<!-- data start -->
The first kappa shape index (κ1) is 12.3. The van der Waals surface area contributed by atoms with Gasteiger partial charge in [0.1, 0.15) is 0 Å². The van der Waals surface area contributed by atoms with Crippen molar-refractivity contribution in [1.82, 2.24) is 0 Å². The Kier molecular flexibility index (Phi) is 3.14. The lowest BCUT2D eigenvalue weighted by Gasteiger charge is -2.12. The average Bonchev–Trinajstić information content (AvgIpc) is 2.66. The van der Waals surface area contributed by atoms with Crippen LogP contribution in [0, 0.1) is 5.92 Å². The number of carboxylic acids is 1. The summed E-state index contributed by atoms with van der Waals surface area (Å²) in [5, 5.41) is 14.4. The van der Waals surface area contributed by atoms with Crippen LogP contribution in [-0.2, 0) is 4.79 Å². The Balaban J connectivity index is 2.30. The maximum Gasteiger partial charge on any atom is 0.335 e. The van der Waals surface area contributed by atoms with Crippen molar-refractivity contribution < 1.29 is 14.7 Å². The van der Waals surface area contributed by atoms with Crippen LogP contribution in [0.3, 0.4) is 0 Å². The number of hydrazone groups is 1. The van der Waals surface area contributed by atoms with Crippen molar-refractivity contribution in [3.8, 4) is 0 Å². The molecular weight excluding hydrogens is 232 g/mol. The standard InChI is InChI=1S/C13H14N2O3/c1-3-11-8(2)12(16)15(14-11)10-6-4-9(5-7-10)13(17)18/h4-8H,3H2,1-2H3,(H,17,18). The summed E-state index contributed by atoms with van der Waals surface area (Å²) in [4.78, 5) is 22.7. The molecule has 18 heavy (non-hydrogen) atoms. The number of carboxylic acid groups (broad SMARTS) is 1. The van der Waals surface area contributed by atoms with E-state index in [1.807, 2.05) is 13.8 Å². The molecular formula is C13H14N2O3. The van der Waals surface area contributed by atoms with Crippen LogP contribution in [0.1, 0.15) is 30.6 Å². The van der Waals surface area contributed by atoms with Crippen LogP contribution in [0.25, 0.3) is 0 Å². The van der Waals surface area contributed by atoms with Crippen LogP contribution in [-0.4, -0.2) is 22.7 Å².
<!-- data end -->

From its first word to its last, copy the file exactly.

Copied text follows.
The first kappa shape index (κ1) is 12.3. The van der Waals surface area contributed by atoms with Gasteiger partial charge in [0.1, 0.15) is 0 Å². The van der Waals surface area contributed by atoms with Crippen molar-refractivity contribution in [1.82, 2.24) is 0 Å². The Kier molecular flexibility index (Phi) is 3.14. The lowest BCUT2D eigenvalue weighted by Gasteiger charge is -2.12. The average Bonchev–Trinajstić information content (AvgIpc) is 2.66. The van der Waals surface area contributed by atoms with Crippen LogP contribution in [0, 0.1) is 5.92 Å². The number of carboxylic acids is 1. The summed E-state index contributed by atoms with van der Waals surface area (Å²) in [5, 5.41) is 14.4. The van der Waals surface area contributed by atoms with Crippen LogP contribution in [-0.2, 0) is 4.79 Å². The Balaban J connectivity index is 2.30. The maximum Gasteiger partial charge on any atom is 0.335 e. The van der Waals surface area contributed by atoms with Crippen molar-refractivity contribution < 1.29 is 14.7 Å². The van der Waals surface area contributed by atoms with Crippen LogP contribution in [0.3, 0.4) is 0 Å². The number of hydrazone groups is 1. The van der Waals surface area contributed by atoms with Crippen molar-refractivity contribution in [3.8, 4) is 0 Å². The molecular weight excluding hydrogens is 232 g/mol. The standard InChI is InChI=1S/C13H14N2O3/c1-3-11-8(2)12(16)15(14-11)10-6-4-9(5-7-10)13(17)18/h4-8H,3H2,1-2H3,(H,17,18). The summed E-state index contributed by atoms with van der Waals surface area (Å²) in [4.78, 5) is 22.7. The molecule has 18 heavy (non-hydrogen) atoms. The number of carboxylic acid groups (broad SMARTS) is 1. The van der Waals surface area contributed by atoms with E-state index in [1.807, 2.05) is 13.8 Å². The molecular formula is C13H14N2O3. The van der Waals surface area contributed by atoms with Crippen LogP contribution in [0.1, 0.15) is 30.6 Å². The van der Waals surface area contributed by atoms with Crippen LogP contribution in [0.25, 0.3) is 0 Å². The van der Waals surface area contributed by atoms with Crippen LogP contribution in [-0.4, -0.2) is 22.7 Å².